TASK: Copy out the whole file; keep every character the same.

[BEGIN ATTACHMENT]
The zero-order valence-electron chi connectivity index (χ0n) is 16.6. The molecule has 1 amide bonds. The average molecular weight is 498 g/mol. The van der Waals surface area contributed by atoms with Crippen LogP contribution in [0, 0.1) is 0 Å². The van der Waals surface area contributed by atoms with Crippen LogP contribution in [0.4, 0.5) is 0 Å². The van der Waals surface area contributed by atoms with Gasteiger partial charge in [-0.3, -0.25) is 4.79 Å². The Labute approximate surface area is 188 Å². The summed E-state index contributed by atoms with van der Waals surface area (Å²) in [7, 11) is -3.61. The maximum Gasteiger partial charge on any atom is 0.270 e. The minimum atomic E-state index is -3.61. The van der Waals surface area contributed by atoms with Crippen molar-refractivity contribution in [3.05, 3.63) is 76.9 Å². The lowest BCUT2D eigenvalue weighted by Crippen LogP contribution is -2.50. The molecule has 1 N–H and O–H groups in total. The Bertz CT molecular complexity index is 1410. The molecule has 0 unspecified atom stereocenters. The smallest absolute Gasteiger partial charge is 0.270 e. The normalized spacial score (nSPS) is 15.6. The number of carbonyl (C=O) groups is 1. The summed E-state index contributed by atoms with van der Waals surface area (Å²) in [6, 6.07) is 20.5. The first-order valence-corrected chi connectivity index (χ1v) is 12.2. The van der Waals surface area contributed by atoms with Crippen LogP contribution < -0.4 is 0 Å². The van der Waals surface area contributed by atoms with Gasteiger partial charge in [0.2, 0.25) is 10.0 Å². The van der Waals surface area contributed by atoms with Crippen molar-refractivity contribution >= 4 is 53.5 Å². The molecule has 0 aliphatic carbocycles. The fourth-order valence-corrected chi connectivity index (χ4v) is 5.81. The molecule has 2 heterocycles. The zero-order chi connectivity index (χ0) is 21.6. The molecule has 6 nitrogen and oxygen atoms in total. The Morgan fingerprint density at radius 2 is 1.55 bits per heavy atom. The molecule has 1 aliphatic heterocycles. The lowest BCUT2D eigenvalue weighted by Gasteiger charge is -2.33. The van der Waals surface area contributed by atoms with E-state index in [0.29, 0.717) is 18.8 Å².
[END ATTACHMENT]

The zero-order valence-electron chi connectivity index (χ0n) is 16.6. The molecule has 1 amide bonds. The average molecular weight is 498 g/mol. The van der Waals surface area contributed by atoms with Crippen LogP contribution in [0, 0.1) is 0 Å². The van der Waals surface area contributed by atoms with Crippen LogP contribution in [0.4, 0.5) is 0 Å². The van der Waals surface area contributed by atoms with Gasteiger partial charge in [-0.3, -0.25) is 4.79 Å². The Labute approximate surface area is 188 Å². The summed E-state index contributed by atoms with van der Waals surface area (Å²) in [7, 11) is -3.61. The maximum Gasteiger partial charge on any atom is 0.270 e. The minimum atomic E-state index is -3.61. The van der Waals surface area contributed by atoms with Crippen molar-refractivity contribution in [3.05, 3.63) is 76.9 Å². The lowest BCUT2D eigenvalue weighted by Crippen LogP contribution is -2.50. The molecule has 1 N–H and O–H groups in total. The Bertz CT molecular complexity index is 1410. The molecule has 0 unspecified atom stereocenters. The smallest absolute Gasteiger partial charge is 0.270 e. The normalized spacial score (nSPS) is 15.6. The number of carbonyl (C=O) groups is 1. The summed E-state index contributed by atoms with van der Waals surface area (Å²) in [6, 6.07) is 20.5. The first-order valence-corrected chi connectivity index (χ1v) is 12.2. The van der Waals surface area contributed by atoms with Crippen LogP contribution < -0.4 is 0 Å². The van der Waals surface area contributed by atoms with Gasteiger partial charge in [0.2, 0.25) is 10.0 Å². The van der Waals surface area contributed by atoms with Crippen molar-refractivity contribution >= 4 is 53.5 Å². The molecule has 0 aliphatic carbocycles. The fourth-order valence-corrected chi connectivity index (χ4v) is 5.81. The molecule has 2 heterocycles. The zero-order chi connectivity index (χ0) is 21.6. The molecule has 6 nitrogen and oxygen atoms in total. The Morgan fingerprint density at radius 2 is 1.55 bits per heavy atom. The molecule has 1 aliphatic heterocycles. The lowest BCUT2D eigenvalue weighted by Gasteiger charge is -2.33. The van der Waals surface area contributed by atoms with E-state index in [0.29, 0.717) is 18.8 Å².